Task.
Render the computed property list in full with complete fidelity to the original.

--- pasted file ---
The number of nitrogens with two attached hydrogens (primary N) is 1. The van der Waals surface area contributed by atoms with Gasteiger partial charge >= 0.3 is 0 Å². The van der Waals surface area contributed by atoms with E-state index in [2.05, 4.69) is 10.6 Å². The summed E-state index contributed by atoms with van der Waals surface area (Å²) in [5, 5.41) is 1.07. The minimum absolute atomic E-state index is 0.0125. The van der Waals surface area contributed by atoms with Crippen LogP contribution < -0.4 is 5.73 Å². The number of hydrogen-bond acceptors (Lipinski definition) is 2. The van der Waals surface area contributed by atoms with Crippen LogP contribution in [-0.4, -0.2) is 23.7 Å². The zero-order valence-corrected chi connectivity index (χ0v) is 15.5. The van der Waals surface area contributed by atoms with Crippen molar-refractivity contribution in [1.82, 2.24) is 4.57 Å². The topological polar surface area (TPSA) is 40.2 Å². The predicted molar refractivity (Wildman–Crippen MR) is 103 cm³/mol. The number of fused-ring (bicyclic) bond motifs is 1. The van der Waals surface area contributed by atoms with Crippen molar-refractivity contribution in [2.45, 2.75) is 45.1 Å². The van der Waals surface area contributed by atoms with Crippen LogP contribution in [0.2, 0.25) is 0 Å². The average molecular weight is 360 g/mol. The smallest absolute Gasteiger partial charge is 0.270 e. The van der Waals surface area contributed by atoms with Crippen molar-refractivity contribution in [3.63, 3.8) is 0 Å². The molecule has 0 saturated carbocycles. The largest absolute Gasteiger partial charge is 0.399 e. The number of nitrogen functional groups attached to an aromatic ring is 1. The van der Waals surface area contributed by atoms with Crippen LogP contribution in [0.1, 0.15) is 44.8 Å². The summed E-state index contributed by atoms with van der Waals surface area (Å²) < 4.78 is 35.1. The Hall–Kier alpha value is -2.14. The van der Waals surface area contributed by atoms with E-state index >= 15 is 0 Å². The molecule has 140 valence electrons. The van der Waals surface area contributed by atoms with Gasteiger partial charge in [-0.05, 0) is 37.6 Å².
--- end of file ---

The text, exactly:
The number of nitrogens with two attached hydrogens (primary N) is 1. The van der Waals surface area contributed by atoms with Gasteiger partial charge >= 0.3 is 0 Å². The van der Waals surface area contributed by atoms with E-state index in [2.05, 4.69) is 10.6 Å². The summed E-state index contributed by atoms with van der Waals surface area (Å²) in [5, 5.41) is 1.07. The minimum absolute atomic E-state index is 0.0125. The van der Waals surface area contributed by atoms with Crippen LogP contribution < -0.4 is 5.73 Å². The number of hydrogen-bond acceptors (Lipinski definition) is 2. The van der Waals surface area contributed by atoms with Crippen LogP contribution in [-0.4, -0.2) is 23.7 Å². The zero-order valence-corrected chi connectivity index (χ0v) is 15.5. The van der Waals surface area contributed by atoms with Crippen molar-refractivity contribution in [1.82, 2.24) is 4.57 Å². The topological polar surface area (TPSA) is 40.2 Å². The predicted molar refractivity (Wildman–Crippen MR) is 103 cm³/mol. The number of fused-ring (bicyclic) bond motifs is 1. The van der Waals surface area contributed by atoms with Crippen molar-refractivity contribution in [2.45, 2.75) is 45.1 Å². The van der Waals surface area contributed by atoms with Crippen LogP contribution in [0.2, 0.25) is 0 Å². The average molecular weight is 360 g/mol. The smallest absolute Gasteiger partial charge is 0.270 e. The van der Waals surface area contributed by atoms with Crippen molar-refractivity contribution in [3.63, 3.8) is 0 Å². The molecule has 0 saturated carbocycles. The largest absolute Gasteiger partial charge is 0.399 e. The number of nitrogen functional groups attached to an aromatic ring is 1. The van der Waals surface area contributed by atoms with Crippen LogP contribution in [0.1, 0.15) is 44.8 Å². The summed E-state index contributed by atoms with van der Waals surface area (Å²) < 4.78 is 35.1. The Hall–Kier alpha value is -2.14. The van der Waals surface area contributed by atoms with E-state index >= 15 is 0 Å². The molecule has 140 valence electrons. The van der Waals surface area contributed by atoms with Gasteiger partial charge in [-0.05, 0) is 37.6 Å².